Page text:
The White Threads of Dawn

It is half past five in Urfa, Turkey, and the day is drawing toward sunset. The souq is deserted. Most stalls are covered with tarp and the sellers have gone home. The silence is odd. Every other day of the year, this time draws more business as people shop on their way home from work. But now, there is quiet and stillness as the earth’s face rolls away from the sun toward darkness.

Everywhere is the smell of delicious food. In virtually every household, one can see the same scene in infinite variation. The table is laid with little dishes of roasted eggplant and peppers; shredded chicken with walnuts; chopped cucumbers and parsley and tomato; sliced lamb sausage and cubes of white and Cheddar cheese; black and green olives with paper-thin slices of lemon; little domes of bright orange shredded carrots arranged around domes of pure white grated radish and deep crimson grated beets; a big glass bowl with warm saucy pinto beans decorated with bright green parsley; larger plates piled with little crisp pastry turbans stuffed with walnuts and fat stewed apricots stuffed with cream, both swimming in sweet syrup. On the stove, a pot of buttery rice; a cauldron of velvety red-lentil soup, its surface glazed with little pools of hot-pepper oil; in the oven, a tray of roasted meat and potatoes and a huge round layered cheese pastry. The little kitchen is clean and orderly. The hard work is past and its mess cleared away. And in the parlor, the family sits together.
What is remarkable about this scene is that these family members have nothing to do at this time but sit and be together. Perhaps they are talking about what they did earlier, orare opening a book of the sayings and doings of Muhammad – may God bless him and give him peace – and sharing out the reading of it, or are reciting Qur’an. The reason for this interlude in the business and stress of daily life? Hunger and thirst. They have been fasting. They have had not a drop of water, not a morsel of food since before sunrise, and now they await sunset and the evening Call to Prayer when the miracle happens: the miracle that changes water to wine, that makes the sweetness of Paradise itself come from a humble date. For it is in the absence of something that its essence is revealed.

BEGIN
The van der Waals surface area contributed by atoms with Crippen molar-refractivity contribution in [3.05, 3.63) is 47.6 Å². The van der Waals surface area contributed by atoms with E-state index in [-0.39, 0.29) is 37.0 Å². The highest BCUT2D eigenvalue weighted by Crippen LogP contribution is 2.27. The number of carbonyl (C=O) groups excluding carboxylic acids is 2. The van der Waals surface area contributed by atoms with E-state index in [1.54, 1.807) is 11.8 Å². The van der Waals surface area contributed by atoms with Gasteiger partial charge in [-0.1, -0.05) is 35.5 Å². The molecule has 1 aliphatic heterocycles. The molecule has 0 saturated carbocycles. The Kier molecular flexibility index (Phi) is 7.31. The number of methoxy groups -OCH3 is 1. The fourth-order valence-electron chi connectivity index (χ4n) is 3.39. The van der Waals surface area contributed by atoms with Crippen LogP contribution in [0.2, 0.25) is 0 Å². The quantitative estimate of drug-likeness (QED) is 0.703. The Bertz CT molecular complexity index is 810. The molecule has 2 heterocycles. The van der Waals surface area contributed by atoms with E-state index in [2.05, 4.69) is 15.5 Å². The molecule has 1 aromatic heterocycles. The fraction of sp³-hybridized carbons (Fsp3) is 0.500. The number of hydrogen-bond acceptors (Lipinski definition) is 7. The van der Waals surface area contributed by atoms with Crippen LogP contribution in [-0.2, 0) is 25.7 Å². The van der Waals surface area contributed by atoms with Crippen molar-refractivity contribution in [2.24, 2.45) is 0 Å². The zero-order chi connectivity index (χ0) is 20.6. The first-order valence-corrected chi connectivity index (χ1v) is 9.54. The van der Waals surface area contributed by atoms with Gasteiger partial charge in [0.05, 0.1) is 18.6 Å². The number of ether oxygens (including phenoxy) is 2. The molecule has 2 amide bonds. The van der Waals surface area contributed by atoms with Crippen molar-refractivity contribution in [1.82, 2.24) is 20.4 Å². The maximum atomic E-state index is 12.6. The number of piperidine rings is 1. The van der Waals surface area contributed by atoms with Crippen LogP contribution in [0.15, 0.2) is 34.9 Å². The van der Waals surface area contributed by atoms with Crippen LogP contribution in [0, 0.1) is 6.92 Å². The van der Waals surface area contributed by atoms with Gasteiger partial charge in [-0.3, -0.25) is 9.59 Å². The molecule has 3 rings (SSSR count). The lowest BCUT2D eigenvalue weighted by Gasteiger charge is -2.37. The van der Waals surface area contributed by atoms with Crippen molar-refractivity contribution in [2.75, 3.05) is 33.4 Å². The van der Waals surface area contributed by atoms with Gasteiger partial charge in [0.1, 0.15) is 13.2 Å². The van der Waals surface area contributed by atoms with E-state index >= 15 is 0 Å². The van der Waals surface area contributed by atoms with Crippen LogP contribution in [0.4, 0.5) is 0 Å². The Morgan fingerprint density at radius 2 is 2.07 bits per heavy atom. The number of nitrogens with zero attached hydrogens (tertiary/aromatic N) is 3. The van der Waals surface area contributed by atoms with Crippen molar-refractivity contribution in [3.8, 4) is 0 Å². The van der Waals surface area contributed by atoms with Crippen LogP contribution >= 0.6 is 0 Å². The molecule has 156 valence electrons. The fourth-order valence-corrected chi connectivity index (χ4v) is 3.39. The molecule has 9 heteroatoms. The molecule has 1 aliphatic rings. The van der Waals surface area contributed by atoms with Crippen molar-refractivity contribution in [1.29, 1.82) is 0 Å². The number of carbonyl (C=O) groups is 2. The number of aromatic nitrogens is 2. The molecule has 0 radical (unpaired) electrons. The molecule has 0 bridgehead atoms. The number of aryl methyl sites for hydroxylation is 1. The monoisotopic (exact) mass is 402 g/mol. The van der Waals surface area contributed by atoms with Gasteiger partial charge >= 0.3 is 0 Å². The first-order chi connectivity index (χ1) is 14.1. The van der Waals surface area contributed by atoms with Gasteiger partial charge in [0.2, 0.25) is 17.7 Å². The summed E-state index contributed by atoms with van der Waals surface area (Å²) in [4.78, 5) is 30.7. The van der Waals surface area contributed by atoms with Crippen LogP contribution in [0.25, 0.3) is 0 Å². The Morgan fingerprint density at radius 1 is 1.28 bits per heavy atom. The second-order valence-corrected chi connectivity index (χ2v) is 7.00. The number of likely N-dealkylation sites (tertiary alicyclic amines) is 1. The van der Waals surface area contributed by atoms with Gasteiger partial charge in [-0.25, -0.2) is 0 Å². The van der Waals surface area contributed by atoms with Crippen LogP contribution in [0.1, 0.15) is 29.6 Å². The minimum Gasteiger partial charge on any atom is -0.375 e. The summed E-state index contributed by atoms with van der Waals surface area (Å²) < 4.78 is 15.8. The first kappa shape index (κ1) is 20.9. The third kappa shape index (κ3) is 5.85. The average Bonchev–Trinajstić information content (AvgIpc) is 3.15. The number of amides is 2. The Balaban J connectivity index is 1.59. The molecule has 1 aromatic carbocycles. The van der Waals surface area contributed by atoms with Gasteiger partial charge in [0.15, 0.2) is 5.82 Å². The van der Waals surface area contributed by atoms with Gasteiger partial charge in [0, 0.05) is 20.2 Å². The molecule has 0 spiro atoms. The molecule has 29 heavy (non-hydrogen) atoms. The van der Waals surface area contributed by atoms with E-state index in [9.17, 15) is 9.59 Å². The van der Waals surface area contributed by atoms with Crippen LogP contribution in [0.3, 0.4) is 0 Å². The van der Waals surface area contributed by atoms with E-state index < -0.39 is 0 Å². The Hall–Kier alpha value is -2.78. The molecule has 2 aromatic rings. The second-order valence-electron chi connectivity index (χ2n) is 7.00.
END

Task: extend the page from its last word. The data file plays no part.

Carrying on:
Water is the essence of our physical existence … 90% of us is water and we cannot survive without it. Yet when do we really see this and give water its due? Only when there is thirst. The fish in the sea is not thirsty, have you noticed?

And this is why food as well takes on tremendous importance during Ramadan. The fast begins and ends in waves all over the globe and you will find the same patterns: special foods saved only for Ramadan, long pre-sunset lines at the bakery, a joyful willingness and need to spend longer hours cooking, early closing of marketplaces, workplaces, and schools, an intense desire for guests, a celebratory atmosphere lasting late into the night, children begging to be awakened for the pre-dawn meal, sahur, which in many places is announced by drummers in the streets, and underlying itali, a quantum leap in faith and closeness to God. It is a comment on the religion of Islam that worship becomes so all consuming as to touch every aspect of the individual – physical and spiritual – for, “Everywhere you look, there is the face of God.”
At the very center of the Islamic world, the Ka’ba, millions of people have gathered for Ramadan, and, as sunset nears, enveloped in a sublime silence pregnant with anticipation. There are some who will feel this silence as a foretaste of the Day of Judgment.

Rows upon rows of long plastic tablecloths have been spread throughout the crowd. Along their lengths appear huge sacks of dates, plates of za’ter – tangy with thyme ana sumac, and balanced by whole sesame seeds and salt saucers of dark greenish olive oil, enormous stacks of bread, and mountains of sealed drinking cups of lorn Zam, the miraculous waters of the well discovered by Hajar – peace upon her as she searched for water for her infant son thousands of years ago.

The Call to Prayer is finished and the silence deepens as millions quench their thirst and satisfy their hunger. Within a few moments, the tables and bowls and saucers and cups have disappeared and the evening prayer has begun. After it ends comes the proper iftar at a host’s home. Women are sitting on the floor in a large room opening into the kitchen, and men are seated on the floor in the parlor. They are sipping qamaral-din, nectar prepared from the apricot, the “moon of the religion.” Large bowls of soup come in, fragrant with wormwood leaves, cardamom, and cinnamon, and made from wheat-berries and lamb. Next come bowls of foulmedames, Egyptian broad beans and plates of crispy triangular sambusak pastries stuffed with meat, onion, garlic, and coriander. Then come massive trays of rice and lamb sprinkled with roasted pine nuts and parsley. And for dessert, coffee and kataif, which started that morning as small white pancakes poured onto a hot griddle. The pancakes get a dollop of walnut-cinnamon-coconut filling before they are folded, sealed, fried, and left to swim in sweet sugar-syrup.